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The Florida Senate on Monday is expected to have a robust debate on workers’ compensation reform. Senators have two options in front of them to consider. One is a constitutionally dubious approach being pushed by the insurance companies that would increase the burden on injured workers seeking to hold insurance companies accountable for wrongly denying benefits. The other is the work product of Sen. Rob Bradley that supporters for injured workers say isn’t perfect but does pass the constitutionality test regarding access to courts.


In anticipation of the Senate debate, Florida Workers’ Advocates and the AFL-CIO turned the attention of its public awareness efforts toward comparing the two plans being considered.

Advocates for injured workers believe the Senate bill is the better approach. They argue that with a constitutionally valid cap on attorneys’ fees, injured workers can pursue appropriate legal action when insurance providers wrongfully deny their benefits. The Senate bill also injects competition into the ratemaking process that would allow employers to shop for affordable coverage.

 “The Senate version (SB 1582) strikes an appropriate balance by keeping costs down for businesses. It does this by creating a competitive ratemaking system that would allow employers to shop for affordable coverage, requiring insurance companies to refund money to policyholders if defense costs exceed a certain percentage, and capping claimants’ attorney fees at a constitutionally-valid amount, which are only paid when benefits are wrongfully denied,” said Kim Syfrett, secretary for Florida Workers’ Advocates in an opinion article  published over the weekend. “Unlike the insurance industry’s bill in the House, the Senate bill rightfully provides the injured worker with greater access to the courts. It streamlines the authorization of medical care, which speeds up treatment and avoids the need for unnecessary litigation.  Finally, the Senate bill removes incentives for insurance companies to deny advancing necessary medical care for a worker.”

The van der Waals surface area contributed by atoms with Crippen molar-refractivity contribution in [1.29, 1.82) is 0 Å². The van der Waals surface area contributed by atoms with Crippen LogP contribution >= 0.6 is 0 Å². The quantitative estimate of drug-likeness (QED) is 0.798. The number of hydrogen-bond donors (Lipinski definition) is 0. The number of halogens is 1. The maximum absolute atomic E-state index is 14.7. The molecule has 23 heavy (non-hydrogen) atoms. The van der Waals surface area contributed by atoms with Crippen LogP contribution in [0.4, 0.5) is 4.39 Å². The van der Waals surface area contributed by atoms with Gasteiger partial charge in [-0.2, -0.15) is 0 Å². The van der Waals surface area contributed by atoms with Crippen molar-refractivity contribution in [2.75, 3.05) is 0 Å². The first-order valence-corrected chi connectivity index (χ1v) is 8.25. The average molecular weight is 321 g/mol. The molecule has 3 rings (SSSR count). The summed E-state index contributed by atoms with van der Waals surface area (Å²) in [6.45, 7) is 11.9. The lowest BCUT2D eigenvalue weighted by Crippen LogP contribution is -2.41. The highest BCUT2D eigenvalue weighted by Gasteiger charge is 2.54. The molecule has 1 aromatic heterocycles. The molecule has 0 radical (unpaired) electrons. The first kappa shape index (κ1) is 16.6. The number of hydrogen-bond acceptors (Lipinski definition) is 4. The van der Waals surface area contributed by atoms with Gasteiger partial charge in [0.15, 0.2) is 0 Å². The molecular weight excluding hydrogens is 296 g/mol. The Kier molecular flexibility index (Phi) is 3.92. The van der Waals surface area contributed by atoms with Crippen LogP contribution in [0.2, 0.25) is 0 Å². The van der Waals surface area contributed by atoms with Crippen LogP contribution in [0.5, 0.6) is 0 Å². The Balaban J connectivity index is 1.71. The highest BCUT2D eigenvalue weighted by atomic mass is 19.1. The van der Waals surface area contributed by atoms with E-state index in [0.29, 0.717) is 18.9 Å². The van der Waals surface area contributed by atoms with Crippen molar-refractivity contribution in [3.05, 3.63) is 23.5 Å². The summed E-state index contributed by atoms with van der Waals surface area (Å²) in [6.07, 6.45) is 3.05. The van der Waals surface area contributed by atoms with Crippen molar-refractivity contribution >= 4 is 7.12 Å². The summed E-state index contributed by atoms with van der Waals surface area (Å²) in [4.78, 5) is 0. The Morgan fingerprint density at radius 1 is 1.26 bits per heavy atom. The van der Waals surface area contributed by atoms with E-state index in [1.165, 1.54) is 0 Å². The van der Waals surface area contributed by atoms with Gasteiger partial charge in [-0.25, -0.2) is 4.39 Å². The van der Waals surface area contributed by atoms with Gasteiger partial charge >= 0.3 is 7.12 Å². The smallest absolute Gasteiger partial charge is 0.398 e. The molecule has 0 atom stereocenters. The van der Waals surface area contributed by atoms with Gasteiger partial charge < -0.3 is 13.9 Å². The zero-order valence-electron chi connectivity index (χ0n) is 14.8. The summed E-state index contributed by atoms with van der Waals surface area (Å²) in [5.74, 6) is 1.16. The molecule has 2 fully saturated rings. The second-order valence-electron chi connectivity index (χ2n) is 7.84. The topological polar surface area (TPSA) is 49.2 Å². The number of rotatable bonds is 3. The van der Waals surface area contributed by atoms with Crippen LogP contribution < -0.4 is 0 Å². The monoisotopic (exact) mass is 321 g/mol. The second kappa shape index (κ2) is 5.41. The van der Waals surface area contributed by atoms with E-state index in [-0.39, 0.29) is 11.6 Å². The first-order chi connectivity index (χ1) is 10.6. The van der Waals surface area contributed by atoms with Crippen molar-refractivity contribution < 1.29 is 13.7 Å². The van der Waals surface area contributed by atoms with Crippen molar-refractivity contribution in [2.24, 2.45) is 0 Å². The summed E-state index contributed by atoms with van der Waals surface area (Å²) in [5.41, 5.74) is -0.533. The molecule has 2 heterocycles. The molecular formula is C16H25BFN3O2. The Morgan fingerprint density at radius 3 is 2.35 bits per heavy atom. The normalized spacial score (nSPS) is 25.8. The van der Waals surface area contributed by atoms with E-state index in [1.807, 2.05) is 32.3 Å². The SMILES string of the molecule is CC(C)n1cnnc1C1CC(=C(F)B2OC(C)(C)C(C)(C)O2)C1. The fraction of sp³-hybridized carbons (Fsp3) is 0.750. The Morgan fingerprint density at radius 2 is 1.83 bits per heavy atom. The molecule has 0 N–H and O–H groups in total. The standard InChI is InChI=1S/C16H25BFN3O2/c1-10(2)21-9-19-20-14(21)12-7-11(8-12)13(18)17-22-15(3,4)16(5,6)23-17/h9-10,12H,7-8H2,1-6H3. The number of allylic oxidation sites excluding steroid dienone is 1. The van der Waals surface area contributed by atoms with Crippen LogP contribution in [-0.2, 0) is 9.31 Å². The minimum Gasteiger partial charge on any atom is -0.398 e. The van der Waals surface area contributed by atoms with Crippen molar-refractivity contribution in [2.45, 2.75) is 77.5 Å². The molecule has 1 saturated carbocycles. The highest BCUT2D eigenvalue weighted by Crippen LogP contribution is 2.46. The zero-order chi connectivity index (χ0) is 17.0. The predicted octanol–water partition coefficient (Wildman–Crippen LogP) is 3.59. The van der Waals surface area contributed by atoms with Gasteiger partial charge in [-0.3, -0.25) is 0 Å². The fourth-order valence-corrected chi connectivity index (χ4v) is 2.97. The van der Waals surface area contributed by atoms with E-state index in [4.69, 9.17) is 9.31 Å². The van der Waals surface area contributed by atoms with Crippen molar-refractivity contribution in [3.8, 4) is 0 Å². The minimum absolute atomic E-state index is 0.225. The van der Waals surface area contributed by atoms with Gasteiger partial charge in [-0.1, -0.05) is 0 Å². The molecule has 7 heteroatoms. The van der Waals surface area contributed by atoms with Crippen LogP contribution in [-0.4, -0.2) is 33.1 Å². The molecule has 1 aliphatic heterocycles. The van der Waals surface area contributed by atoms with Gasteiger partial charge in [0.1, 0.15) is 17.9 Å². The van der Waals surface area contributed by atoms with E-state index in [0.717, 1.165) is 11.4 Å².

Syfrett warned that the House version of this bill became law, Florida would continue a cycle where a law is passed, rates go down only to spike once the courts rule it unconstitutional. “This happened with the workers’ comp laws passed by the Legislature in 2003 and 2009, and would continue the same rollercoaster ride of rates for businesses that stifles job growth and creates market uncertainty,” Syfrett pointed out.

The groups amplified those points in radio interviews and during a conference call with members of the media.

“When insurance providers wrongfully deny workers these necessary benefits, the workers need to have a way to fight for their rights,” said Mark Touby, president of Florida’s Workers’ Advocates. “The Senate’s workers’ comp bill recognizes this necessity. It allows for greater access to the courts for the injured worker, by capping claimants’ attorney fees at a constitutional level.”

Rich Templin, legislative and political director of AFL-CIO, legislative and political director of AFL-CIO, joined Touby for the call with Florida media, to underscore why it is important to remember injured workers in the debate.

“The key to effective workers’ compensation reform is balancing the benefits for workers and the needs of the employers who are paying the premiums,” said Templin. “The foundation of workers’ compensation is built on the medical care that injured workers receive. So, if treatment is efficiently delivered, the worker can return to the job more quickly.”

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